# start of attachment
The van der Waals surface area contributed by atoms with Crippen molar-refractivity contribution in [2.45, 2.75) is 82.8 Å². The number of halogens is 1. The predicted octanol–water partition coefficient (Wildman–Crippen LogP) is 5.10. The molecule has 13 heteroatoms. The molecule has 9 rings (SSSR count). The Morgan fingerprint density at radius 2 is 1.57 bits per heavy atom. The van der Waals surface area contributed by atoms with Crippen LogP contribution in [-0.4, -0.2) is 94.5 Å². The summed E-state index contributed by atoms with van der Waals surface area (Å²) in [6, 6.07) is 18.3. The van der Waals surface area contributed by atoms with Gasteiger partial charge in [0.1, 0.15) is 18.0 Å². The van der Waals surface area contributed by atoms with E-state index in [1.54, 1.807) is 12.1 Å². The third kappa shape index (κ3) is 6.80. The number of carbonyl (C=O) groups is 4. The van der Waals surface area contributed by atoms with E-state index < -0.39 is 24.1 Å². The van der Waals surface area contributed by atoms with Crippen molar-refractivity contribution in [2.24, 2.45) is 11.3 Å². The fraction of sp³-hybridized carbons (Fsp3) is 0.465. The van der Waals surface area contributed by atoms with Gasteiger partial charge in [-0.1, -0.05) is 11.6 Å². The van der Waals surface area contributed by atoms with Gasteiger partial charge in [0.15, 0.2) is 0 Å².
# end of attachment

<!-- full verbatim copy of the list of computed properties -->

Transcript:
The van der Waals surface area contributed by atoms with Crippen molar-refractivity contribution in [2.45, 2.75) is 82.8 Å². The number of halogens is 1. The predicted octanol–water partition coefficient (Wildman–Crippen LogP) is 5.10. The molecule has 13 heteroatoms. The molecule has 9 rings (SSSR count). The Morgan fingerprint density at radius 2 is 1.57 bits per heavy atom. The van der Waals surface area contributed by atoms with Crippen LogP contribution in [-0.4, -0.2) is 94.5 Å². The summed E-state index contributed by atoms with van der Waals surface area (Å²) in [6, 6.07) is 18.3. The van der Waals surface area contributed by atoms with Gasteiger partial charge in [0.1, 0.15) is 18.0 Å². The van der Waals surface area contributed by atoms with E-state index in [1.54, 1.807) is 12.1 Å². The third kappa shape index (κ3) is 6.80. The number of carbonyl (C=O) groups is 4. The van der Waals surface area contributed by atoms with E-state index < -0.39 is 24.1 Å². The van der Waals surface area contributed by atoms with Crippen molar-refractivity contribution in [2.24, 2.45) is 11.3 Å². The fraction of sp³-hybridized carbons (Fsp3) is 0.465. The van der Waals surface area contributed by atoms with Gasteiger partial charge in [-0.1, -0.05) is 11.6 Å². The van der Waals surface area contributed by atoms with Gasteiger partial charge in [0.15, 0.2) is 0 Å².